The painting "The Seed of the Areoi" by Paul Gauguin is an iconic piece of art that reflects his fascination with culture and life in Polynesia. It was created in 1892 and is currently in the Musée d'Orsay in Paris.
Here, a young Polynesian woman sits on a blue and white cloth. Gauguin's style fuses several non-European sources: Ancient Egyptian (in the hieratic posture), Japanese (in the relative absence of shadows and modeling and in the areas of flat color), and Javanese (in the position of the arms, influenced by a relief in the Borobudur temple of Indonesia).
The painting displays a combination of elements from Polynesian culture and the artist's imagination. Gauguin created this work after spending several years living in Tahiti, where he was drawn to the Polynesian culture and lifestyle. The painting shows a scene where several nude Polynesian women are represented, some of them with seeds in their hands, in the middle of a lush and tropical landscape.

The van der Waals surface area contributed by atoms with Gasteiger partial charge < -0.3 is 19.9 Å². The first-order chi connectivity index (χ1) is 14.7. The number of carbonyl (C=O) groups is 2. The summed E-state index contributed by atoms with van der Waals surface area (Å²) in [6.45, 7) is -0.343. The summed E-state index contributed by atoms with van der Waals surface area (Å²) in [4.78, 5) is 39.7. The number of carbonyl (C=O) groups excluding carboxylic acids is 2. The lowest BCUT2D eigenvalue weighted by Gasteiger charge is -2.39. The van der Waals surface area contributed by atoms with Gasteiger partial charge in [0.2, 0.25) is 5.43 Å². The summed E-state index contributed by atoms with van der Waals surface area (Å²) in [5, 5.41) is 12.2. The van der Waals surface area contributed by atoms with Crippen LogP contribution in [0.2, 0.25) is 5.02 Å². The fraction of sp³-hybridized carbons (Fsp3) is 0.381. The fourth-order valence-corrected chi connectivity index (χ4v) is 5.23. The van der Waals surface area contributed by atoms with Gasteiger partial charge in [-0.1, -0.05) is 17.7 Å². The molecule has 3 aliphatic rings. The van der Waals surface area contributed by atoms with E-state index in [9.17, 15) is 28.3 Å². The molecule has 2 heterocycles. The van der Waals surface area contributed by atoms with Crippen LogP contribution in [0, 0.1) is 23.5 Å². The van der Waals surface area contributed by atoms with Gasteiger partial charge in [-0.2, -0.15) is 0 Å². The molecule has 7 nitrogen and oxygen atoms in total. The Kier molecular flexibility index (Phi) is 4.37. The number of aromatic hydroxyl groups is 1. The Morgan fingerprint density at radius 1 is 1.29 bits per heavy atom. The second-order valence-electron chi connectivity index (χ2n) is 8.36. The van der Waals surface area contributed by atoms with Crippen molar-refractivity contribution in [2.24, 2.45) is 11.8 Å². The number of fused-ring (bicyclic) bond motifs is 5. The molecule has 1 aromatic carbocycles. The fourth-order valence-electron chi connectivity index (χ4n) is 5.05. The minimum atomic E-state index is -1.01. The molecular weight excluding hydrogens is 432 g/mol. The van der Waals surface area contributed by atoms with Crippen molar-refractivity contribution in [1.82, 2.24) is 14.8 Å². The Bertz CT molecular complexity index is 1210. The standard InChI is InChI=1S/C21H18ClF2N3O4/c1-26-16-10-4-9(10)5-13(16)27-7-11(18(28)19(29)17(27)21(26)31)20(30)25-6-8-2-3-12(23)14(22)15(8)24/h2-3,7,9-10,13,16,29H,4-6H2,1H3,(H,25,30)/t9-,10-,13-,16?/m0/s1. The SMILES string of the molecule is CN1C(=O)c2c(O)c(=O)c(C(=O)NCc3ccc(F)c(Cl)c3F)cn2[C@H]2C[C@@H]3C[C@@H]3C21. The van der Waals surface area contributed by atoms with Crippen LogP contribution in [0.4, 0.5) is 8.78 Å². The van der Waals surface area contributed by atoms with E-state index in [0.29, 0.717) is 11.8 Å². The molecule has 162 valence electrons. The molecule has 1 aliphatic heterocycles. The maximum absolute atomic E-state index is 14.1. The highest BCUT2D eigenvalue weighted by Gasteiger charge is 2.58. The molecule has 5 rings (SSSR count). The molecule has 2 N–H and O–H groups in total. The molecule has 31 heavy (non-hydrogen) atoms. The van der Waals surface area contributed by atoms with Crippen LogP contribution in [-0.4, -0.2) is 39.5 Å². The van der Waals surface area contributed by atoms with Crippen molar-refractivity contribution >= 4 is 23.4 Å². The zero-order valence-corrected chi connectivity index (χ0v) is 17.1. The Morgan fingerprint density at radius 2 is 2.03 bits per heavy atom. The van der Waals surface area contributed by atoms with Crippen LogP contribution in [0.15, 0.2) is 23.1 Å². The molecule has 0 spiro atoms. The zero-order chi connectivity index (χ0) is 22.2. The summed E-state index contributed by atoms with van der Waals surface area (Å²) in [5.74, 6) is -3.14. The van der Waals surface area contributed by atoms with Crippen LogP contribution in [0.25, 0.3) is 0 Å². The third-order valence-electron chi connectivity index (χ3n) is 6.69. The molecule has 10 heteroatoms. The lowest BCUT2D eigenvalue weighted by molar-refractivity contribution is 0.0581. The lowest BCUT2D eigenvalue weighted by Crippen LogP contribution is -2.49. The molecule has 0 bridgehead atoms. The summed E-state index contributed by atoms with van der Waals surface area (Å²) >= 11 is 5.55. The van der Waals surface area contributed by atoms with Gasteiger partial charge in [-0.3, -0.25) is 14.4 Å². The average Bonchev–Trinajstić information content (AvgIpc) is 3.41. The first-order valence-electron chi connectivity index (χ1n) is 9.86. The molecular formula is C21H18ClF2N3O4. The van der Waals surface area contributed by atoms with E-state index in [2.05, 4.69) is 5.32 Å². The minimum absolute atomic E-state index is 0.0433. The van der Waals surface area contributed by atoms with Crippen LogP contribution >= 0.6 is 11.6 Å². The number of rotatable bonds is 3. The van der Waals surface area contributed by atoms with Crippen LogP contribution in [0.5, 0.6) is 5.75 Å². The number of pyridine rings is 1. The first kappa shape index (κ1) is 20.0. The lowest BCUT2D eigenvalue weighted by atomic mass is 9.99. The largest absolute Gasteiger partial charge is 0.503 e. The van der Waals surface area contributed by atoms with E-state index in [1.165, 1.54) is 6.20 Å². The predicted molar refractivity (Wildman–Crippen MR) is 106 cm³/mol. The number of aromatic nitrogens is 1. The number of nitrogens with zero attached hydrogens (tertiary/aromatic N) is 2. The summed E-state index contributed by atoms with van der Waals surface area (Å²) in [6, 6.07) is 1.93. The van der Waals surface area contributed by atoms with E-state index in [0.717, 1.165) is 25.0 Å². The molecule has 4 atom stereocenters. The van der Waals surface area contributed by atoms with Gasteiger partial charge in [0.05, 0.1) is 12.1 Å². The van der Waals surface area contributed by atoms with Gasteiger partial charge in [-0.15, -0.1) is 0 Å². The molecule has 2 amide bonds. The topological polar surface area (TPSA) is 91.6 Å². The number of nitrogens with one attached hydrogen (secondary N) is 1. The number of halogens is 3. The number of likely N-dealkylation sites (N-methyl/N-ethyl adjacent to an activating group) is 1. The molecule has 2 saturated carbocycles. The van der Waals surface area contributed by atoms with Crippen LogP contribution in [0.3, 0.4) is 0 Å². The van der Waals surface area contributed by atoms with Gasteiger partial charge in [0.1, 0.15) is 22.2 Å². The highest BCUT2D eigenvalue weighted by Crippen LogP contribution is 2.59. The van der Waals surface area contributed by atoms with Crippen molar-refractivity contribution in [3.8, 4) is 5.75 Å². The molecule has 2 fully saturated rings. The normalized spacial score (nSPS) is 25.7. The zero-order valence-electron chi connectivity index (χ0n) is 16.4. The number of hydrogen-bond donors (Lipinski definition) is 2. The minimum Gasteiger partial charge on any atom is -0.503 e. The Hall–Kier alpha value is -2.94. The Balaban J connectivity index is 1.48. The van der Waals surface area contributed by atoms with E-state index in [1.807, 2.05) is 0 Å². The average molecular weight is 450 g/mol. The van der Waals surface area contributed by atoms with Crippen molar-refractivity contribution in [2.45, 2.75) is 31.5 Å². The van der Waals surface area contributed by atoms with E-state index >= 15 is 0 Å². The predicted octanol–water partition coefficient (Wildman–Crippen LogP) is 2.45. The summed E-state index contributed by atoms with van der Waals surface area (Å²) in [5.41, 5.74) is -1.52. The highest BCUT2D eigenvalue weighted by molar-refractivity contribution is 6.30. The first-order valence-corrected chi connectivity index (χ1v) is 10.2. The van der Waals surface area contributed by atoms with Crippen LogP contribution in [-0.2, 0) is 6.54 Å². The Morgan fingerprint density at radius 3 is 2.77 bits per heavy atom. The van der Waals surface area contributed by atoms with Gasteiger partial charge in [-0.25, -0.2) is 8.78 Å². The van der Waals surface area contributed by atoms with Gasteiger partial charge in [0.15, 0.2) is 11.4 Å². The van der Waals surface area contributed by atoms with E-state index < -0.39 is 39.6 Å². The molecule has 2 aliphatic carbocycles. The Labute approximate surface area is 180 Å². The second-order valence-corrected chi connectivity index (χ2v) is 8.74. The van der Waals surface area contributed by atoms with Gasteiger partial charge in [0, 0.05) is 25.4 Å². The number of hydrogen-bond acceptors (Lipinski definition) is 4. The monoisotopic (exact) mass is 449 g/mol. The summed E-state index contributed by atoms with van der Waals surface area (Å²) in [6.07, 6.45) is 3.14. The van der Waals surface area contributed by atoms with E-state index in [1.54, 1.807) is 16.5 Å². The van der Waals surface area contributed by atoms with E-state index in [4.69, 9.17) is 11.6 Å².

The painting is also interesting because it has a symbolic and mystical meaning that reflects Gauguin's fascination with Polynesian culture and religion. The seeds seen in the painting symbolize fertility and regeneration, while the naked women represent purity and innocence. Gauguin was interested in Polynesian religion and mythology, and this painting is a representation of his exploration of these ideas.
Furthermore, the painting is notable for its style and technique, which combines the use of contrasting, vibrant colors with streamlined, simplified forms. Gauguin also experimented with etching and carving techniques to create textures and patterns in the painting, giving it a unique three-dimensional look. All of this makes "The Seed of the Areoi" a fascinating and complex work of art, and a showcase of Gauguin's unique style and artistic vision.
The Seed Of The Areoi is ranked no. 90 on the list of famous paintings